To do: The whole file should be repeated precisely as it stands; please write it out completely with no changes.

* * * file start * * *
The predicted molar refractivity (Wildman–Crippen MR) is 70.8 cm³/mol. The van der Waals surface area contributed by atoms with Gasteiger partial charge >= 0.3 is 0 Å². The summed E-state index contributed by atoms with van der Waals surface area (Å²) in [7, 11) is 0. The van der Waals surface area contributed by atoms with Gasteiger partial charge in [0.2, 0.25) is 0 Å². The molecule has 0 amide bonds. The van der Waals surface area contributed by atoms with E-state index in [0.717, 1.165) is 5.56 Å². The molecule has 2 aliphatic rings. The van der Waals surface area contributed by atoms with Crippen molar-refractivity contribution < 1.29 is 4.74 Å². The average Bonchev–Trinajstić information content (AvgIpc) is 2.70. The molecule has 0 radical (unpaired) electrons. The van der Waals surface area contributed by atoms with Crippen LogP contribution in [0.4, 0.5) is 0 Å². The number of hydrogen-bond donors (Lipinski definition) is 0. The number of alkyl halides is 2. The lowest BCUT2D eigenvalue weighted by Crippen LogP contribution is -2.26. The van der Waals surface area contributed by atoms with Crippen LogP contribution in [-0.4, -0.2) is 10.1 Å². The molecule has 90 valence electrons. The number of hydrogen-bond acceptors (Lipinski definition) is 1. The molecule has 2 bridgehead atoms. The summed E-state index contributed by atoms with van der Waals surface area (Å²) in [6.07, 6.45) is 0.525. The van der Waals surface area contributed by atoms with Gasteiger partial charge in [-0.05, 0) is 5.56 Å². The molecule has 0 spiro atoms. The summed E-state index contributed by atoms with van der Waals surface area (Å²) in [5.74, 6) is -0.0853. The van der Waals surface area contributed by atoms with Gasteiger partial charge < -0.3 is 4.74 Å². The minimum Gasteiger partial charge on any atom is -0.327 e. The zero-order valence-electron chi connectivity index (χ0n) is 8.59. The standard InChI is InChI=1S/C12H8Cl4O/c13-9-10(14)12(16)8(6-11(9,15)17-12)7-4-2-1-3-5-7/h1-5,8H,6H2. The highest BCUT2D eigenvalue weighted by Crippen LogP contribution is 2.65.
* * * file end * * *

The predicted molar refractivity (Wildman–Crippen MR) is 70.8 cm³/mol. The van der Waals surface area contributed by atoms with Gasteiger partial charge >= 0.3 is 0 Å². The summed E-state index contributed by atoms with van der Waals surface area (Å²) in [7, 11) is 0. The van der Waals surface area contributed by atoms with Gasteiger partial charge in [0.2, 0.25) is 0 Å². The molecule has 0 amide bonds. The van der Waals surface area contributed by atoms with E-state index in [0.717, 1.165) is 5.56 Å². The molecule has 2 aliphatic rings. The van der Waals surface area contributed by atoms with Crippen molar-refractivity contribution < 1.29 is 4.74 Å². The average Bonchev–Trinajstić information content (AvgIpc) is 2.70. The molecule has 0 radical (unpaired) electrons. The van der Waals surface area contributed by atoms with Crippen LogP contribution in [0.4, 0.5) is 0 Å². The number of hydrogen-bond donors (Lipinski definition) is 0. The number of alkyl halides is 2. The lowest BCUT2D eigenvalue weighted by Crippen LogP contribution is -2.26. The van der Waals surface area contributed by atoms with Crippen LogP contribution in [-0.4, -0.2) is 10.1 Å². The molecule has 90 valence electrons. The number of hydrogen-bond acceptors (Lipinski definition) is 1. The molecule has 2 bridgehead atoms. The summed E-state index contributed by atoms with van der Waals surface area (Å²) in [6.07, 6.45) is 0.525. The van der Waals surface area contributed by atoms with Gasteiger partial charge in [-0.05, 0) is 5.56 Å². The molecule has 0 spiro atoms. The summed E-state index contributed by atoms with van der Waals surface area (Å²) in [5.74, 6) is -0.0853. The van der Waals surface area contributed by atoms with Gasteiger partial charge < -0.3 is 4.74 Å². The minimum Gasteiger partial charge on any atom is -0.327 e. The zero-order valence-electron chi connectivity index (χ0n) is 8.59. The standard InChI is InChI=1S/C12H8Cl4O/c13-9-10(14)12(16)8(6-11(9,15)17-12)7-4-2-1-3-5-7/h1-5,8H,6H2. The highest BCUT2D eigenvalue weighted by Crippen LogP contribution is 2.65.